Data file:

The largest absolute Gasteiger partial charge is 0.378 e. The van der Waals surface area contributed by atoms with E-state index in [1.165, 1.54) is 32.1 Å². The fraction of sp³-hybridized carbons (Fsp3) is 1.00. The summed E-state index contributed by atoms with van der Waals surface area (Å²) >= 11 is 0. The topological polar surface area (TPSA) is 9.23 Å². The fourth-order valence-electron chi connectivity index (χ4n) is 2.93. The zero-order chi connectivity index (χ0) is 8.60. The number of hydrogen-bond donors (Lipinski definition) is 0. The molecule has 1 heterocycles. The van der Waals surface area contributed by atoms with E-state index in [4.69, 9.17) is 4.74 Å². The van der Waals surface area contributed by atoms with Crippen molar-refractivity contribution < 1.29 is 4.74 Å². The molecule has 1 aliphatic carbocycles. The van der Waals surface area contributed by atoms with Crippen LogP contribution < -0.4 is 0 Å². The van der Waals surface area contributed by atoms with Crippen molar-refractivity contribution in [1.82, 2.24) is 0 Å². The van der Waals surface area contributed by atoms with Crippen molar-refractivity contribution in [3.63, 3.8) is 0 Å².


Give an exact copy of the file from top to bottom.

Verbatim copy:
The largest absolute Gasteiger partial charge is 0.378 e. The van der Waals surface area contributed by atoms with E-state index in [1.165, 1.54) is 32.1 Å². The fraction of sp³-hybridized carbons (Fsp3) is 1.00. The summed E-state index contributed by atoms with van der Waals surface area (Å²) >= 11 is 0. The topological polar surface area (TPSA) is 9.23 Å². The fourth-order valence-electron chi connectivity index (χ4n) is 2.93. The zero-order chi connectivity index (χ0) is 8.60. The number of hydrogen-bond donors (Lipinski definition) is 0. The molecule has 1 heterocycles. The van der Waals surface area contributed by atoms with E-state index in [4.69, 9.17) is 4.74 Å². The van der Waals surface area contributed by atoms with Crippen molar-refractivity contribution < 1.29 is 4.74 Å². The molecule has 1 aliphatic carbocycles. The van der Waals surface area contributed by atoms with Crippen LogP contribution < -0.4 is 0 Å². The van der Waals surface area contributed by atoms with Crippen molar-refractivity contribution in [1.82, 2.24) is 0 Å². The van der Waals surface area contributed by atoms with Crippen molar-refractivity contribution in [3.63, 3.8) is 0 Å².